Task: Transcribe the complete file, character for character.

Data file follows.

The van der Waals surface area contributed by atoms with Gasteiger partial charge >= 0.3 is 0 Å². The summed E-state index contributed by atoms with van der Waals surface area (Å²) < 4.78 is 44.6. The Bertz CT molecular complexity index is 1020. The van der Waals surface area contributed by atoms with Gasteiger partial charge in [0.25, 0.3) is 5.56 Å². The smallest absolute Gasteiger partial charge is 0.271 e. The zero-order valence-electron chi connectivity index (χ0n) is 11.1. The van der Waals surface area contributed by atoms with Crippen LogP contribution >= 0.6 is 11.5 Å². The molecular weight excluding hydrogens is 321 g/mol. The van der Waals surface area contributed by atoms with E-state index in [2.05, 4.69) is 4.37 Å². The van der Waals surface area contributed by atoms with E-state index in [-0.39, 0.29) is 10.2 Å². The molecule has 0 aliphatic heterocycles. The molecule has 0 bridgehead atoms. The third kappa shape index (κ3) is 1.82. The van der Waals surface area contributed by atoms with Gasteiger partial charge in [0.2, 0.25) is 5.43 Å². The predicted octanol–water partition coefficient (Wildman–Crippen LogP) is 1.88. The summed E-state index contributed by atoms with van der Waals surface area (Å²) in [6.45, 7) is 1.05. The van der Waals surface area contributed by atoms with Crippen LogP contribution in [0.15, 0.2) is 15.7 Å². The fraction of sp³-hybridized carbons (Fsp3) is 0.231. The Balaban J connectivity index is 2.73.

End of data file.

The van der Waals surface area contributed by atoms with Gasteiger partial charge >= 0.3 is 0 Å². The summed E-state index contributed by atoms with van der Waals surface area (Å²) < 4.78 is 44.6. The Bertz CT molecular complexity index is 1020. The van der Waals surface area contributed by atoms with Gasteiger partial charge in [0.25, 0.3) is 5.56 Å². The smallest absolute Gasteiger partial charge is 0.271 e. The zero-order valence-electron chi connectivity index (χ0n) is 11.1. The van der Waals surface area contributed by atoms with Crippen LogP contribution >= 0.6 is 11.5 Å². The molecular weight excluding hydrogens is 321 g/mol. The van der Waals surface area contributed by atoms with E-state index in [2.05, 4.69) is 4.37 Å². The van der Waals surface area contributed by atoms with E-state index in [-0.39, 0.29) is 10.2 Å². The molecule has 0 aliphatic heterocycles. The molecule has 0 bridgehead atoms. The third kappa shape index (κ3) is 1.82. The van der Waals surface area contributed by atoms with Gasteiger partial charge in [0.2, 0.25) is 5.43 Å². The predicted octanol–water partition coefficient (Wildman–Crippen LogP) is 1.88. The summed E-state index contributed by atoms with van der Waals surface area (Å²) in [6.45, 7) is 1.05. The van der Waals surface area contributed by atoms with Crippen LogP contribution in [0.15, 0.2) is 15.7 Å². The fraction of sp³-hybridized carbons (Fsp3) is 0.231. The Balaban J connectivity index is 2.73.